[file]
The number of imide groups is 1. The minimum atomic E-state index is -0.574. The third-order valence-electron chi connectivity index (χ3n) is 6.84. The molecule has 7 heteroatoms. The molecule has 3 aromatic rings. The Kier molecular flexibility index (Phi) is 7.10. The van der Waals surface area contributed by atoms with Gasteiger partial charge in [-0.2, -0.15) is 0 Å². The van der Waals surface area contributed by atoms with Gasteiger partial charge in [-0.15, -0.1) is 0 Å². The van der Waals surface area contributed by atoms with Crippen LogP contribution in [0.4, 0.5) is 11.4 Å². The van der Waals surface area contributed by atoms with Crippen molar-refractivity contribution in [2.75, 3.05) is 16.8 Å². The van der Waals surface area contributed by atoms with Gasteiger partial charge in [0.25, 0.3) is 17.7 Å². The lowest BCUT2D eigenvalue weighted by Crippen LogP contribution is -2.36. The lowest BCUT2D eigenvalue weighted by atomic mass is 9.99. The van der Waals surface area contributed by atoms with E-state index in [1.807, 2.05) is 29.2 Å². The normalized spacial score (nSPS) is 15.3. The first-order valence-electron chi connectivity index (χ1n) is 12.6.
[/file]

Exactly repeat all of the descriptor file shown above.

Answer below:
The number of imide groups is 1. The minimum atomic E-state index is -0.574. The third-order valence-electron chi connectivity index (χ3n) is 6.84. The molecule has 7 heteroatoms. The molecule has 3 aromatic rings. The Kier molecular flexibility index (Phi) is 7.10. The van der Waals surface area contributed by atoms with Gasteiger partial charge in [-0.2, -0.15) is 0 Å². The van der Waals surface area contributed by atoms with Gasteiger partial charge in [-0.15, -0.1) is 0 Å². The van der Waals surface area contributed by atoms with Crippen LogP contribution in [0.4, 0.5) is 11.4 Å². The van der Waals surface area contributed by atoms with Crippen molar-refractivity contribution in [2.75, 3.05) is 16.8 Å². The van der Waals surface area contributed by atoms with Gasteiger partial charge in [0.25, 0.3) is 17.7 Å². The lowest BCUT2D eigenvalue weighted by Crippen LogP contribution is -2.36. The lowest BCUT2D eigenvalue weighted by atomic mass is 9.99. The van der Waals surface area contributed by atoms with E-state index in [1.807, 2.05) is 29.2 Å². The normalized spacial score (nSPS) is 15.3. The first-order valence-electron chi connectivity index (χ1n) is 12.6.